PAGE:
For the remaining three (surviving) banks on the list, there were no securities losses in the third quarter. The problem is loan quality. Citizens Community Bank of Ridgewood, N.J., fell below well-capitalized in the fourth quarter of 2007 and has continued to drop as losses from the institution's construction and residential loan portfolios threaten to overwhelm its capital. The $45 million bank's annualized ratio of net charge-offs to average loans year-to-date was 11.10%, while loan loss reserves covered just 2.53% of total loans as of Sept. 30. It's hard to see how Citizens Community can survive without raising additional capital.

Corn Belt Bank & Trust Co. of Pittsfield, Ill., has also reported a very high level of charge-offs during 2008. Year-to-date net charge-offs (mostly commercial loans) totaled $13 million, or an annualized 19.69% of average loans. The ratio of nonperforming assets to total assets was 2.25% as of Sept. 30. Corn Belt B&TC hasn't been carrying high levels of nonperforming loans over the past year, meaning the institution quickly charges off bad loans. So there's no way to know if its reserve coverage will be adequate in the future. The bank's leverage ratio was 2.73% and its risk-based capital ratio was 5.09% as of Sept. 30.

Community Bank of Loganville, Ga., reported nonperforming assets of 37.83% of total assets as of Sept. 30. Like so many banks in and around Atlanta, Community Bank had an overconcentration in residential construction loans, which comprised 64% of the $635 million bank's assets as of Sept. 30. After losing $8.7 million in the second quarter, the bank posted a net loss of $18.2 million, as it continued to beef up its loan-loss reserves, which covered 9.11% of total loans as of Sept. 30.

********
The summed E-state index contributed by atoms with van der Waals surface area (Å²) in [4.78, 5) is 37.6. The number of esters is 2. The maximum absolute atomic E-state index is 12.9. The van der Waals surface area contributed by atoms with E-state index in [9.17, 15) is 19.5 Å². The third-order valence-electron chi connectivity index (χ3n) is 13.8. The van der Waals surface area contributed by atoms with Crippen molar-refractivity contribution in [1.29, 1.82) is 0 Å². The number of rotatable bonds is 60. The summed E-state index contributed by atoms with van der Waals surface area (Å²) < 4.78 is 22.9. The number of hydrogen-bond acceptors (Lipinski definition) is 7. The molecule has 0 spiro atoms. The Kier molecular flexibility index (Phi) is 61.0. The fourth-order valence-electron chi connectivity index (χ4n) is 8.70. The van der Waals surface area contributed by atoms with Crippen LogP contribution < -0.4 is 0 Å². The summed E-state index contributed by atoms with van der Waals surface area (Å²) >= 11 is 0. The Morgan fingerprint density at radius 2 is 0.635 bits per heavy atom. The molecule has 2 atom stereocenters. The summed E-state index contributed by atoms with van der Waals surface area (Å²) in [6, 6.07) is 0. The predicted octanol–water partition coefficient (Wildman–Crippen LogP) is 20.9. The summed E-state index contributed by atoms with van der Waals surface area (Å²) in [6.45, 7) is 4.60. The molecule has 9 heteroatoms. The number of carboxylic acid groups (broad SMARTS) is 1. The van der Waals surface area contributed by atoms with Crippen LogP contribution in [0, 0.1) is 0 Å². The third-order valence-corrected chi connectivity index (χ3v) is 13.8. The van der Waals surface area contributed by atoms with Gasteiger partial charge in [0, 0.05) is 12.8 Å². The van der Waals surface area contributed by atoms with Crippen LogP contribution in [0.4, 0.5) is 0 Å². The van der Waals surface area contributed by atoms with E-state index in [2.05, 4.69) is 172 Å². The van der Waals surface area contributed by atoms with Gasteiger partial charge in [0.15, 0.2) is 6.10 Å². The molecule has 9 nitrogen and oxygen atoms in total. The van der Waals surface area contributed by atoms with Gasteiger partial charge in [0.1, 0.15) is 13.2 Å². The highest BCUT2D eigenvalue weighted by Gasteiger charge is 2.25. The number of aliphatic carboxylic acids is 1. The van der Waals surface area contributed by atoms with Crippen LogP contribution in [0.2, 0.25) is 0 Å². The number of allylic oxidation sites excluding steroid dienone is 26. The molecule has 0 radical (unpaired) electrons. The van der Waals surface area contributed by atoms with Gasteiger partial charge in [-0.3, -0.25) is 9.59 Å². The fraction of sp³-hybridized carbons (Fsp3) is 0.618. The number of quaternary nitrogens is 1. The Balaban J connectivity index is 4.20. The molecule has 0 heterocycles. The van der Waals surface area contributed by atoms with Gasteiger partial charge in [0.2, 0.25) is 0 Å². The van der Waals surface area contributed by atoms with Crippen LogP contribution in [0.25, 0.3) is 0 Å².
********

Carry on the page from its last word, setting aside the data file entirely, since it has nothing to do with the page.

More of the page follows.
This level of reserve coverage is way ahead of the annualized pace of net charge-offs, which was 2.23% of average loans for the first three quarters. However, with losses on nonperforming construction loans often "approaching 50%," according to one veteran loss mitigation specialist, it's possible that Community Bank's $46 million in loan-loss reserves won't cover losses from the bank's $171 million in nonperforming construction loans.

Hope for regulatory assistance

Sydney Garmong, a partner with Crowe Horwath LLP, a top-10 public-accounting and consulting firm, said the Emergency Economic Stabilization Act of 2008 (also known as the $700 billion bailout) left open the possibility of the Treasury offering assistance to banks and thrifts with less than $1 billion in assets that slipped to undercapitalized because of losses from Fannie and Freddie preferred stock.

This offers hope to National Bank of Commerce, Berkshire Bank, State of Franklin Savings Bank and other undercapitalized institutions that took significant losses on GSE preferred shares. They also must meet other qualifications such as serving "low- and moderate-income populations and other underserved communities."

Bank and thrift ratings

As we see in the third-quarter numbers, loan quality isn't the only threat to banks and thrifts. Many banks that maintained good loan quality were hurt by investments that were previously considered rock-solid. The pace of failures is accelerating, so it's important to keep an eye on the safety of your bank or savings-and-loan institution. TheStreet.com Ratings provides objective, conservative financial strength ratings for all U.S. banks and thrifts.

While the FDIC has temporarily raised deposit insurance limits, it is still a good idea to check out your institution's rating, and ask some questions if the rating is below a C- (Fair Financial Strength).

It is also important to consider that you or someone you know may be affiliated with a business or municipal depositor (such as a school district) that keeps large uninsured balances in a local institution. P/>Financial Strength Ratings on each of the nation's 8,600 banks and savings and loans are available at no charge on the Banks & Thrifts Screener. In addition, the Financial Strength Ratings for 4,000 life, health, annuity, and property/casualty insurers are available on the Insurers & HMOs Screener.